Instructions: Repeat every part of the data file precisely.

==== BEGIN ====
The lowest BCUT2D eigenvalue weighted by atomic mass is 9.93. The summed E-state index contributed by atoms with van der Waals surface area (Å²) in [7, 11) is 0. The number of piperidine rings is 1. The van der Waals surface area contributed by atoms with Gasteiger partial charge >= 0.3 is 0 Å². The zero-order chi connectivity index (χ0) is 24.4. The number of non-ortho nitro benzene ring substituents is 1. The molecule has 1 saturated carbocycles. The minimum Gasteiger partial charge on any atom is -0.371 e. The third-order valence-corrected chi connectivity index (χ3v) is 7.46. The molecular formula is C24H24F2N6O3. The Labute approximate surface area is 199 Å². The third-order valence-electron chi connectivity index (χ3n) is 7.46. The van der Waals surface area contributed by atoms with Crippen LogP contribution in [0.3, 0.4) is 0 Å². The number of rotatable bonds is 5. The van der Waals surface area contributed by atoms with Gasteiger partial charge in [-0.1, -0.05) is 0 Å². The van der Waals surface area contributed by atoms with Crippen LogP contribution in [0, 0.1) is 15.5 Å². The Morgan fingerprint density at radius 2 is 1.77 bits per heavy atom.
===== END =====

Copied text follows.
The lowest BCUT2D eigenvalue weighted by atomic mass is 9.93. The summed E-state index contributed by atoms with van der Waals surface area (Å²) in [7, 11) is 0. The number of piperidine rings is 1. The van der Waals surface area contributed by atoms with Gasteiger partial charge >= 0.3 is 0 Å². The zero-order chi connectivity index (χ0) is 24.4. The number of non-ortho nitro benzene ring substituents is 1. The molecule has 1 saturated carbocycles. The minimum Gasteiger partial charge on any atom is -0.371 e. The third-order valence-corrected chi connectivity index (χ3v) is 7.46. The molecular formula is C24H24F2N6O3. The Labute approximate surface area is 199 Å². The third-order valence-electron chi connectivity index (χ3n) is 7.46. The van der Waals surface area contributed by atoms with Crippen LogP contribution in [0.3, 0.4) is 0 Å². The number of rotatable bonds is 5. The van der Waals surface area contributed by atoms with Gasteiger partial charge in [-0.1, -0.05) is 0 Å². The van der Waals surface area contributed by atoms with Crippen LogP contribution in [0, 0.1) is 15.5 Å². The Morgan fingerprint density at radius 2 is 1.77 bits per heavy atom.